Genotoxicity of inhalation anesthetics halothane and isoflurane in human lymphocytes studied in vitro using the comet assay

Mutat Res. 1999 Feb 19;439(2):199-206. doi: 10.1016/s1383-5718(98)00195-8.

Abstract

The alkaline single cell gel electrophoresis (comet) assay was applied to study genotoxic properties of two inhalation anesthetics-halothane and isoflurane-in human peripheral blood lymphocytes (PBL). The cells were exposed in vitro to either halothane (2-bromo-2-chloro-1,1,1-trifluoroethane) or isoflurane (1-chloro-2,2,2-trifluoroethyl difluoromethyl ether) at concentrations 0.1-10 mM in DMSO. The anesthetics-induced DNA strand breaks as well as alkali-labile sites were measured as total comet length (i.e., increase of a DNA migration). Both analysed drugs were capable of increasing DNA migration in a dose-dependent manner. In experiments conducted at two different electrophoretic conditions (0. 56 and 0.78 V/cm), halothane was able to increase DNA migration to a higher extent than isoflurane. The comet assay detects DNA strand breaks induced directly by genotoxic agents as well as DNA degradation due to cell death. For this reason a contribution of toxicity in the observed effects was examined. We tested whether the exposed PBL were able to repair halothane- and isoflurane-induced DNA damage. The treated cells were incubated in a drug-free medium at 37 degrees C for 120 min to allow processing of the induced DNA damage. PBL exposed to isoflurane at 1 mM were able to complete repair within 60 min whereas for halothane a similar result was obtained at a concentration lower by one order of magnitude: the cells exposed to halothane at 1 mM removed the damage within 120 min only partly. We conclude that the increase of DNA migration induced in PBL by isoflurane at 1 mM and by halothane at 0.1 mM was not a result of cell death-associated DNA degradation but was caused by genotoxic action of the drugs. The DNA damage detected after the exposure to halothane at 1 mM was in part a result of DNA fragmentation due to cell death.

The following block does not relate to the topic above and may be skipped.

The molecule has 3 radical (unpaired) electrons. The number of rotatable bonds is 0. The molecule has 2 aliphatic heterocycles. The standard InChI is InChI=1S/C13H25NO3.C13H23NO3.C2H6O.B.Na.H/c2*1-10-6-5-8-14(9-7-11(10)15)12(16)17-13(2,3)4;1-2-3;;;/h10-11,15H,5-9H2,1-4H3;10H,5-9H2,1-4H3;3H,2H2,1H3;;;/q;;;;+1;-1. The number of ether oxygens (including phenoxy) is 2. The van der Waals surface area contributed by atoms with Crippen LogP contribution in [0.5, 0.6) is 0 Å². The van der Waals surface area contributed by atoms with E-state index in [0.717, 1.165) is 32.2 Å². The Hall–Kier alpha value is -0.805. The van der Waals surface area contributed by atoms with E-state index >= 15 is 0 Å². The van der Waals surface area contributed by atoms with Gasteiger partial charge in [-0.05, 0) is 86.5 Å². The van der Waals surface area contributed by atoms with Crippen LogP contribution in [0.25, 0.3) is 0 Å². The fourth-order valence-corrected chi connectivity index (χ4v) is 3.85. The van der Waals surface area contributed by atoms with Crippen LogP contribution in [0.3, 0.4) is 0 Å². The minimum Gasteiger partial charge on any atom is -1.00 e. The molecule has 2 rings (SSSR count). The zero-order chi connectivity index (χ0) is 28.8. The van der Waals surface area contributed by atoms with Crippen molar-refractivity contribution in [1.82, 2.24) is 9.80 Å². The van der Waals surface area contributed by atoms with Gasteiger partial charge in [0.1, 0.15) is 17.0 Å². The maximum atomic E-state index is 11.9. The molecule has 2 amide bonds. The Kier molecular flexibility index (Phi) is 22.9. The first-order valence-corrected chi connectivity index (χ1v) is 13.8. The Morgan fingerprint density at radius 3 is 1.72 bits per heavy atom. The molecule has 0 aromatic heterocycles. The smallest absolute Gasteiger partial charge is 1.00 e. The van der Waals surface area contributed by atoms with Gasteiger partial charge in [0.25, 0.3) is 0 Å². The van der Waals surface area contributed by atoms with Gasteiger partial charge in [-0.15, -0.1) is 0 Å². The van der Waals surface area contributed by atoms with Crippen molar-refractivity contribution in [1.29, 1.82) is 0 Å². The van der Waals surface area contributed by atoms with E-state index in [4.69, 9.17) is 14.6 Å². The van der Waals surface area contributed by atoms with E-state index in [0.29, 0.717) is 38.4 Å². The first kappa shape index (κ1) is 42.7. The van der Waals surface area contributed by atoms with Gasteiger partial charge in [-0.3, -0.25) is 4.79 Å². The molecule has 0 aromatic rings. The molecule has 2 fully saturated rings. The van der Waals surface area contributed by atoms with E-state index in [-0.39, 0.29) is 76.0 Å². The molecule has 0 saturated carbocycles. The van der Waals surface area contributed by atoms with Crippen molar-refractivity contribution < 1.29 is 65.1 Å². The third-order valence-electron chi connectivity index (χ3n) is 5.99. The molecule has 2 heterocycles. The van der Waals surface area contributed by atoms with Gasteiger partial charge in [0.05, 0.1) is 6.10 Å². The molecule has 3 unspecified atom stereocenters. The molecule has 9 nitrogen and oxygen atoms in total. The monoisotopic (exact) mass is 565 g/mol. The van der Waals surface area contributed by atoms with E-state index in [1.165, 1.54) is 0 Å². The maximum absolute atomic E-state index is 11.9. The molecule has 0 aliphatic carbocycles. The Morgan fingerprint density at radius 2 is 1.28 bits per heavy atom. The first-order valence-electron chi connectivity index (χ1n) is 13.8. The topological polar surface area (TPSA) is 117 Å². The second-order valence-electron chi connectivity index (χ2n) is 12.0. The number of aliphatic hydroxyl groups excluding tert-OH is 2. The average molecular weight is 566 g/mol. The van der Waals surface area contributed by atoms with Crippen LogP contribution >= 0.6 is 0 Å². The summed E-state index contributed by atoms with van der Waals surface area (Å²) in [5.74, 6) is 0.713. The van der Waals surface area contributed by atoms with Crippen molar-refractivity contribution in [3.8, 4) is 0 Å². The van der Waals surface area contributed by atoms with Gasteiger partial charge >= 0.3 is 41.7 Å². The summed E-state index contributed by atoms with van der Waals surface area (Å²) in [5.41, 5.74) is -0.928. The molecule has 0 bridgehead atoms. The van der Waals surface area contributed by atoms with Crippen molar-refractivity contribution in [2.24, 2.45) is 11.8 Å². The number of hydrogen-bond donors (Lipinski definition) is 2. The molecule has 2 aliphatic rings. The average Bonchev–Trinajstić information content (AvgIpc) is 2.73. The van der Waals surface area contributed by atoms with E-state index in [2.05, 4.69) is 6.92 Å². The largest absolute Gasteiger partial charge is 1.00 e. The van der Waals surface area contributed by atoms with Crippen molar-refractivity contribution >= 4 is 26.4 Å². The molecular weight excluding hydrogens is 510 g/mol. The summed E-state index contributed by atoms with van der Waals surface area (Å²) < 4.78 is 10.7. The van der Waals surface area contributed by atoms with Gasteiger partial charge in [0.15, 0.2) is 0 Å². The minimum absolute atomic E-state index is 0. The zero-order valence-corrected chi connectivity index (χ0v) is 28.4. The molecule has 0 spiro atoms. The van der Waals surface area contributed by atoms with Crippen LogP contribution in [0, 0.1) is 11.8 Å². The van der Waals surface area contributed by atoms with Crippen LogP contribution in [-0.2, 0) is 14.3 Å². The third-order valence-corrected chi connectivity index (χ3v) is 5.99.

MeSH terms

  • Adult
  • Anesthetics, Inhalation / toxicity*
  • DNA Damage*
  • Electrophoresis, Agar Gel / methods
  • Halothane / toxicity*
  • Humans
  • In Vitro Techniques
  • Isoflurane / toxicity*
  • Lymphocytes / drug effects*
  • Male
  • Mutagens / toxicity*

Substances

  • Anesthetics, Inhalation
  • Mutagens
  • Isoflurane
  • Halothane